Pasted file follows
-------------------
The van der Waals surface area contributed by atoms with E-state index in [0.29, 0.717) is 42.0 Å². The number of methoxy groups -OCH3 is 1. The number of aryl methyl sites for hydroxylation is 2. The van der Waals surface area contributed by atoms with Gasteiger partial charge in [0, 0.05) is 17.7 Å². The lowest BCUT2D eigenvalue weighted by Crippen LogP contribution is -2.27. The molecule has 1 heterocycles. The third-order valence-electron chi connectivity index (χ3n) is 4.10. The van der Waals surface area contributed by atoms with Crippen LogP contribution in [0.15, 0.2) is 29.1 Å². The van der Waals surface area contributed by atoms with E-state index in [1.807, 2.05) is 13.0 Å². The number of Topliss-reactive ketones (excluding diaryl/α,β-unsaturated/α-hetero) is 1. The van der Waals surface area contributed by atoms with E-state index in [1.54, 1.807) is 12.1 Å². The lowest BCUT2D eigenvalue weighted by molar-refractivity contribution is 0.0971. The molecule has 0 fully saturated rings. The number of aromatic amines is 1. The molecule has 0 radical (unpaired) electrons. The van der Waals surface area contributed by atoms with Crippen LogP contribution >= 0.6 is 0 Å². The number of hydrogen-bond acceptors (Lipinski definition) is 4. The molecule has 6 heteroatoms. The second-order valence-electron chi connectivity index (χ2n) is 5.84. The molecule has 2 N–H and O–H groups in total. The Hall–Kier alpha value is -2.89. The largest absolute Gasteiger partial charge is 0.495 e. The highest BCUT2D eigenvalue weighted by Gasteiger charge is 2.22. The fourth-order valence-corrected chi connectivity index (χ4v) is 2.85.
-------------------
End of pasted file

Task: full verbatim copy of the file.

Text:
The van der Waals surface area contributed by atoms with E-state index in [0.29, 0.717) is 42.0 Å². The number of methoxy groups -OCH3 is 1. The number of aryl methyl sites for hydroxylation is 2. The van der Waals surface area contributed by atoms with Gasteiger partial charge in [0, 0.05) is 17.7 Å². The lowest BCUT2D eigenvalue weighted by Crippen LogP contribution is -2.27. The molecule has 1 heterocycles. The third-order valence-electron chi connectivity index (χ3n) is 4.10. The van der Waals surface area contributed by atoms with Crippen LogP contribution in [0.15, 0.2) is 29.1 Å². The van der Waals surface area contributed by atoms with E-state index in [1.807, 2.05) is 13.0 Å². The number of Topliss-reactive ketones (excluding diaryl/α,β-unsaturated/α-hetero) is 1. The van der Waals surface area contributed by atoms with E-state index in [1.54, 1.807) is 12.1 Å². The lowest BCUT2D eigenvalue weighted by molar-refractivity contribution is 0.0971. The molecule has 0 fully saturated rings. The number of aromatic amines is 1. The molecule has 0 radical (unpaired) electrons. The van der Waals surface area contributed by atoms with Crippen LogP contribution >= 0.6 is 0 Å². The number of hydrogen-bond acceptors (Lipinski definition) is 4. The molecule has 6 heteroatoms. The second-order valence-electron chi connectivity index (χ2n) is 5.84. The molecule has 2 N–H and O–H groups in total. The Hall–Kier alpha value is -2.89. The largest absolute Gasteiger partial charge is 0.495 e. The highest BCUT2D eigenvalue weighted by Gasteiger charge is 2.22. The fourth-order valence-corrected chi connectivity index (χ4v) is 2.85.